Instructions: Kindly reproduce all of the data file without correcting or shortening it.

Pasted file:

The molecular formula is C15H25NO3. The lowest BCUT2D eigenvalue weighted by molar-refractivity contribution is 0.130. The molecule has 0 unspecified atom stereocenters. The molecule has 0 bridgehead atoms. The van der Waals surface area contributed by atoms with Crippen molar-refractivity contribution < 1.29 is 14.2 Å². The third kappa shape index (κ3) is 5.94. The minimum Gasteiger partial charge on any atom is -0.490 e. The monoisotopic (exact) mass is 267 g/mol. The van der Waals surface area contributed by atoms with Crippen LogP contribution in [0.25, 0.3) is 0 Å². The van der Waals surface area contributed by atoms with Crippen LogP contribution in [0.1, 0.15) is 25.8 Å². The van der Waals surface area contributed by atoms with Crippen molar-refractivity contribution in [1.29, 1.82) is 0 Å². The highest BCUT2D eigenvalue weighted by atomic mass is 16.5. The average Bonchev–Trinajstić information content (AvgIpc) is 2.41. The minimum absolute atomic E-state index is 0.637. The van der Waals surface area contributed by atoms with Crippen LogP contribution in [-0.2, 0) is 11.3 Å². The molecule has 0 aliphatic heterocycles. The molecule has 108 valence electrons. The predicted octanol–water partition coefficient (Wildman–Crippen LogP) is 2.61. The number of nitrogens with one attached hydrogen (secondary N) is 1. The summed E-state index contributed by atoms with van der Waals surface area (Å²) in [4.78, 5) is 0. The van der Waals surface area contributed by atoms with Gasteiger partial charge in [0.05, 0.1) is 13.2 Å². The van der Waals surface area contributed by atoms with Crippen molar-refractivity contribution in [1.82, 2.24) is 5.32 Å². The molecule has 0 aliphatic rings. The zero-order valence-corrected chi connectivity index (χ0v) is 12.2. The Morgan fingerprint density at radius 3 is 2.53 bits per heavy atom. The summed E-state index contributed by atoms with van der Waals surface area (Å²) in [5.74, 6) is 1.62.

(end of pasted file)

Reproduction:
The molecular formula is C15H25NO3. The lowest BCUT2D eigenvalue weighted by molar-refractivity contribution is 0.130. The molecule has 0 unspecified atom stereocenters. The molecule has 0 bridgehead atoms. The van der Waals surface area contributed by atoms with Crippen molar-refractivity contribution < 1.29 is 14.2 Å². The third kappa shape index (κ3) is 5.94. The minimum Gasteiger partial charge on any atom is -0.490 e. The monoisotopic (exact) mass is 267 g/mol. The van der Waals surface area contributed by atoms with Crippen LogP contribution in [0.25, 0.3) is 0 Å². The van der Waals surface area contributed by atoms with Crippen LogP contribution in [0.1, 0.15) is 25.8 Å². The van der Waals surface area contributed by atoms with Crippen molar-refractivity contribution in [1.29, 1.82) is 0 Å². The highest BCUT2D eigenvalue weighted by atomic mass is 16.5. The average Bonchev–Trinajstić information content (AvgIpc) is 2.41. The minimum absolute atomic E-state index is 0.637. The van der Waals surface area contributed by atoms with Crippen LogP contribution in [-0.2, 0) is 11.3 Å². The molecule has 0 aliphatic heterocycles. The molecule has 108 valence electrons. The predicted octanol–water partition coefficient (Wildman–Crippen LogP) is 2.61. The number of nitrogens with one attached hydrogen (secondary N) is 1. The summed E-state index contributed by atoms with van der Waals surface area (Å²) in [4.78, 5) is 0. The van der Waals surface area contributed by atoms with Gasteiger partial charge in [0.05, 0.1) is 13.2 Å². The van der Waals surface area contributed by atoms with Crippen molar-refractivity contribution in [1.82, 2.24) is 5.32 Å². The molecule has 0 aliphatic rings. The zero-order valence-corrected chi connectivity index (χ0v) is 12.2. The Morgan fingerprint density at radius 3 is 2.53 bits per heavy atom. The summed E-state index contributed by atoms with van der Waals surface area (Å²) in [5.74, 6) is 1.62.